Frances Arnold

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Frances Hamilton Arnold
Citizenship American
Fields Chemical Engineering
Institutions Caltech
Alma mater Princeton University, University of California, Berkeley, Caltech
Notable students Christopher Voigt, Huimin Zhao
Notable awards Garvan–Olin Medal (2005)
FASEB Excellence in Science Award (2007)
Draper Prize (2011)
National Medal of Technology and Innovation (2013)

Frances Hamilton Arnold (born 25 July 1956) is an internationally recognized American scientist and engineer. She pioneered methods of directed evolution to create useful biological systems, including enzymes, metabolic pathways, genetic regulatory circuits, and organisms. She is the Dick and Barbara Dickinson Professor of Chemical Engineering, Bioengineering, and Biochemistry at the California Institute of Technology, where she studies evolution and its applications in science, medicine, chemicals and energy. She earned her B.S. in Mechanical and Aerospace Engineering from Princeton University in 1979 and her Ph.D. in Chemical Engineering from the University of California, Berkeley. There, she did her postdoctoral work in biophysical chemistry before coming to Caltech in 1986.

Her work has been recognized by many awards, including the 2011 Draper Prize and a 2013 National Medal of Technology and Innovation. She was elected to the American Academy of Arts and Sciences in 2011. Arnold has the rare honor of being elected to all three National Academies in the United States[1] - The National Academy of Sciences, The National Academy of Engineering, and the Institute of Medicine. Arnold is a Fellow of the American Association for the Advancement of Science, the American Academy of Arts and Sciences, the American Academy of Microbiology and the American Institute for Medical and Biological Engineering.

A member of the Advisory Board of the DOE-funded Joint BioEnergy Institute and the Packard Fellowships in Science and Engineering, Arnold also serves on the President's Advisory Council of the King Abdullah University of Science and Technology (KAUST). She is currently serving as a judge for The Queen Elizabeth Prize for Engineering, 2013.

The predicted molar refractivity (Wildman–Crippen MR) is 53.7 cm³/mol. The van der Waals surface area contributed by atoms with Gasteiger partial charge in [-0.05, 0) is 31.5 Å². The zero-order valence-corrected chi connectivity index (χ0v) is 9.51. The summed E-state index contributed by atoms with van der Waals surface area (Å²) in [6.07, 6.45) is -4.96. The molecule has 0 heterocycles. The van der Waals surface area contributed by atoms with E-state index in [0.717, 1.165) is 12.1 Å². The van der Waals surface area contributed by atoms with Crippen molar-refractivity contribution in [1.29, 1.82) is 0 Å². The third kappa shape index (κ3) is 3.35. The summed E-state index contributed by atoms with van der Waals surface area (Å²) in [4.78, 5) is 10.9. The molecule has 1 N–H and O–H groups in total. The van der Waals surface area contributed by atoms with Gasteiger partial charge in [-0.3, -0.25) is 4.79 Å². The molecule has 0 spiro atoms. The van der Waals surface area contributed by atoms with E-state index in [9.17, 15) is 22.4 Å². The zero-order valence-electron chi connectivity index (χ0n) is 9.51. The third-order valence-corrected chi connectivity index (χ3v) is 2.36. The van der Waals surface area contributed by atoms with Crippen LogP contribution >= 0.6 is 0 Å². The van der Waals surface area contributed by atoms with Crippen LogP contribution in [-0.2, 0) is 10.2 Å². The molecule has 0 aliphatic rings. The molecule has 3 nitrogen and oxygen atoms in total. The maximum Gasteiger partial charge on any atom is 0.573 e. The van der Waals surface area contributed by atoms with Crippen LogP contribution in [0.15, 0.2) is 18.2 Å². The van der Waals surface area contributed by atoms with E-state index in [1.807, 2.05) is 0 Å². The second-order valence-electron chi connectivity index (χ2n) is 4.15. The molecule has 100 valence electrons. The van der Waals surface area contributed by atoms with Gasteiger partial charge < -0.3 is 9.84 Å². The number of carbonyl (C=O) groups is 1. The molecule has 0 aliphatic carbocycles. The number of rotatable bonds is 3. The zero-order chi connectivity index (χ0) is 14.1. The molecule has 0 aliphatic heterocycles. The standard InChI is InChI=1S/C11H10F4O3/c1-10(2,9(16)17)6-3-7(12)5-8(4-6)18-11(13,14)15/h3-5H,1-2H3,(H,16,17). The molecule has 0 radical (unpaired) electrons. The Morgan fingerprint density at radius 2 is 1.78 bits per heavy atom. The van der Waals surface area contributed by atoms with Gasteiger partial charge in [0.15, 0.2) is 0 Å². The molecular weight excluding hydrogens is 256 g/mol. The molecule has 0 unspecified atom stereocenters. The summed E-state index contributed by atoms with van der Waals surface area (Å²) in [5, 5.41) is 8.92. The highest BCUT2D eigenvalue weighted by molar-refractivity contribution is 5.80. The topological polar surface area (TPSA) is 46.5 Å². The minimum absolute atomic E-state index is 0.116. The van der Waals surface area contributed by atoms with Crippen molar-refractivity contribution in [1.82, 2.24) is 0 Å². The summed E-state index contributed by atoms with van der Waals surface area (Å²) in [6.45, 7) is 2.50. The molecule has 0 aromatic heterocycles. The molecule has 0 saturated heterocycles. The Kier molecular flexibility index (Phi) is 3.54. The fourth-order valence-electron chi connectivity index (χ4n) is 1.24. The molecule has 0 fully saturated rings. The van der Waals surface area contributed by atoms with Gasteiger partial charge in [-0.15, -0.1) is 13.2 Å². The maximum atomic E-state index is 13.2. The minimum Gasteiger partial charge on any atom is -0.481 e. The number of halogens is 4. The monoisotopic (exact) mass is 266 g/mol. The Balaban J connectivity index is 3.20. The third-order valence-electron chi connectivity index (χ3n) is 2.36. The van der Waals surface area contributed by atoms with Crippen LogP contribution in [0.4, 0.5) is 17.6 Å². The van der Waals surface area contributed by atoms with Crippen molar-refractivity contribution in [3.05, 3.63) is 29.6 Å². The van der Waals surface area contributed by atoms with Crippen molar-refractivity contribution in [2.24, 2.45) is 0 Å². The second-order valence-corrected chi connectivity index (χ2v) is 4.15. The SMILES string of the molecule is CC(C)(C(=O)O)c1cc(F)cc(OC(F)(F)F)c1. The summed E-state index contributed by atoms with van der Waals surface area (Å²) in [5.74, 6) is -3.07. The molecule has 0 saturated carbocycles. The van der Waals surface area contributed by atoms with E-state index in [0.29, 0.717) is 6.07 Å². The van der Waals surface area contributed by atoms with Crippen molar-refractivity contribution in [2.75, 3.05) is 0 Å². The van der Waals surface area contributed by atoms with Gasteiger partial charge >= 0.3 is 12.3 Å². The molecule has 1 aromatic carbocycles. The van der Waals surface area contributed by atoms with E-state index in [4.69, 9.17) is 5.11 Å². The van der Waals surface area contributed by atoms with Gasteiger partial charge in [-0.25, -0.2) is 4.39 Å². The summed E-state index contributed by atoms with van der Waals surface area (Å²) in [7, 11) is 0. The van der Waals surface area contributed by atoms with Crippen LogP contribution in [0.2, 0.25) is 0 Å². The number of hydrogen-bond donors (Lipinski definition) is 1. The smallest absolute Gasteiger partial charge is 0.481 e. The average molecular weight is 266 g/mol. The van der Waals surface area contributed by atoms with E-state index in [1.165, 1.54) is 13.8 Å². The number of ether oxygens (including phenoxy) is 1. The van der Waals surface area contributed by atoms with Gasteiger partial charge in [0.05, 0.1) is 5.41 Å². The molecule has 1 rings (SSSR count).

Arnold's Caltech research is in green chemistry and alternative energy, including the development of highly active enzymes (cellulolytic and biosynthetic enzymes) and microorganisms to convert renewable biomass to fuels and chemicals. She is co-inventor on numerous patents and co-founded Gevo, Inc. in 2005.

In 2016 she became the first woman to win the Millennium Technology Prize, which she won for pioneering directed evolution.[2]

Personal life

Arnold is the daughter of nuclear physicist William Howard Arnold and grew up in Edgewood, Pennsylvania, a small suburb of Pittsburgh. As a high schooler, she hitchhiked to Washington, D.C. to protest the Vietnam War and lived on her own working as a cocktail waitress at a local jazz club and a cab driver.[3]

Now, Arnold lives in La Cañada Flintridge, California and has three sons. She was diagnosed with breast cancer in 2005 and is a breast cancer survivor.[4]



  • President Obama Honors Nation's Top Scientists and Innovators [8]
  • Newsmakers, Science, Volume 320, Number 5878, 16 May 2008 [9]
  • M. Goho "Cellulolytic Enzymes: Frances Arnold is designing better enzymes for making biofuels from cellulose.[10] "
  • 10 Emerging Technologies 2008, Cellulolytic enzymes, Technology Review, p. 52, March/April 2008.
  1. "Caltech Professor Frances H. Arnold Elected to the National Academy of Sciences". Caltech. 2008-05-05.<templatestyles src="Module:Citation/CS1/styles.css"></templatestyles>
  2. "Evolutionary engineer Frances Arnold wins €1m tech prize - BBC News". Retrieved 2016-05-25.<templatestyles src="Module:Citation/CS1/styles.css"></templatestyles>
  3. Kharif, Olga (March 15, 2012). "Frances Arnold's Directed Evolution". Bloomberg Businessweek. Retrieved 1 September 2012.<templatestyles src="Module:Citation/CS1/styles.css"></templatestyles>
  4. Hamilton, Walter (July 3, 2011). "Frances Arnold: Career path of a Caltech scientist". Los Angeles Times. Retrieved 1 September 2012.<templatestyles src="Module:Citation/CS1/styles.css"></templatestyles>
  5. "Evolutionary engineer Francis Arnold wins €1 tech prize". May 25, 2016. Retrieved May 25, 2016.<templatestyles src="Module:Citation/CS1/styles.css"></templatestyles>
  6. "Doing the right things". ETH Zurich. November 21, 2015. Retrieved November 23, 2015.<templatestyles src="Module:Citation/CS1/styles.css"></templatestyles>
  7. "Spotlight | National Inventors Hall of Fame". 2013-11-21. Retrieved 2016-05-28.<templatestyles src="Module:Citation/CS1/styles.css"></templatestyles>
  8. 8.0 8.1 "PRESS RELEASE: President Obama Honors Nation's Top Scientists and Innovators". 2012-12-21. Retrieved 2016-05-25.<templatestyles src="Module:Citation/CS1/styles.css"></templatestyles>
  9. "Archived copy". Archived from the original on August 29, 2008. Retrieved May 1, 2009. Unknown parameter |deadurl= ignored (help)CS1 maint: archived copy as title (link)<templatestyles src="Module:Citation/CS1/styles.css"></templatestyles>
  10. Top Stories (2008-02-19). "TR10: Cellulolytic Enzymes - MIT Technology Review". Retrieved 2016-05-25.<templatestyles src="Module:Citation/CS1/styles.css"></templatestyles>

External links